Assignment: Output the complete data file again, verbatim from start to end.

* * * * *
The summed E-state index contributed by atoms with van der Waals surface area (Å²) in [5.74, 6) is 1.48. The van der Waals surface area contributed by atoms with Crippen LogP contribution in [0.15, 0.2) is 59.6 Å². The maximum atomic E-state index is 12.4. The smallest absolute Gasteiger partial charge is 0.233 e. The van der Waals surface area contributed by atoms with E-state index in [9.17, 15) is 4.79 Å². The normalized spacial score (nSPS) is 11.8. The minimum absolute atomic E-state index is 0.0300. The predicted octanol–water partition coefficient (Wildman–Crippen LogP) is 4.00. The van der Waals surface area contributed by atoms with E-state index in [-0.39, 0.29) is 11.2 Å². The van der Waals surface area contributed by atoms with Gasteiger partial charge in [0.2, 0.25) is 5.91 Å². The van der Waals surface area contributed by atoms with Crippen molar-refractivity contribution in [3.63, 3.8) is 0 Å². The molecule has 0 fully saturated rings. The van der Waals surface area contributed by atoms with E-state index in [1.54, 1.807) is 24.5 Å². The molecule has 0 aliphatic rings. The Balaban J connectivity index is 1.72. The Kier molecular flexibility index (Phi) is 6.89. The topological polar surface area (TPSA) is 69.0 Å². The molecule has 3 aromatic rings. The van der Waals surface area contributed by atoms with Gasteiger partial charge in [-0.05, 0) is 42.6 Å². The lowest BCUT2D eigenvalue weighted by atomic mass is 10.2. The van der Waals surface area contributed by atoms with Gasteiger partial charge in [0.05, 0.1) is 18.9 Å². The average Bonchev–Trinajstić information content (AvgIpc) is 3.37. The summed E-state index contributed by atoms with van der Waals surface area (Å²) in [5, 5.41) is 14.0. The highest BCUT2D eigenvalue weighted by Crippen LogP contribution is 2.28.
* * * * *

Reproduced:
The summed E-state index contributed by atoms with van der Waals surface area (Å²) in [5.74, 6) is 1.48. The van der Waals surface area contributed by atoms with Crippen LogP contribution in [0.15, 0.2) is 59.6 Å². The maximum atomic E-state index is 12.4. The smallest absolute Gasteiger partial charge is 0.233 e. The van der Waals surface area contributed by atoms with E-state index in [9.17, 15) is 4.79 Å². The normalized spacial score (nSPS) is 11.8. The minimum absolute atomic E-state index is 0.0300. The predicted octanol–water partition coefficient (Wildman–Crippen LogP) is 4.00. The van der Waals surface area contributed by atoms with E-state index in [-0.39, 0.29) is 11.2 Å². The van der Waals surface area contributed by atoms with Gasteiger partial charge in [0.2, 0.25) is 5.91 Å². The van der Waals surface area contributed by atoms with Crippen molar-refractivity contribution in [3.63, 3.8) is 0 Å². The molecule has 0 fully saturated rings. The van der Waals surface area contributed by atoms with E-state index in [1.54, 1.807) is 24.5 Å². The molecule has 0 aliphatic rings. The Balaban J connectivity index is 1.72. The Kier molecular flexibility index (Phi) is 6.89. The topological polar surface area (TPSA) is 69.0 Å². The molecule has 3 aromatic rings. The van der Waals surface area contributed by atoms with Gasteiger partial charge in [-0.05, 0) is 42.6 Å². The lowest BCUT2D eigenvalue weighted by atomic mass is 10.2. The van der Waals surface area contributed by atoms with Gasteiger partial charge in [0.05, 0.1) is 18.9 Å². The average Bonchev–Trinajstić information content (AvgIpc) is 3.37. The summed E-state index contributed by atoms with van der Waals surface area (Å²) in [5, 5.41) is 14.0. The highest BCUT2D eigenvalue weighted by Crippen LogP contribution is 2.28.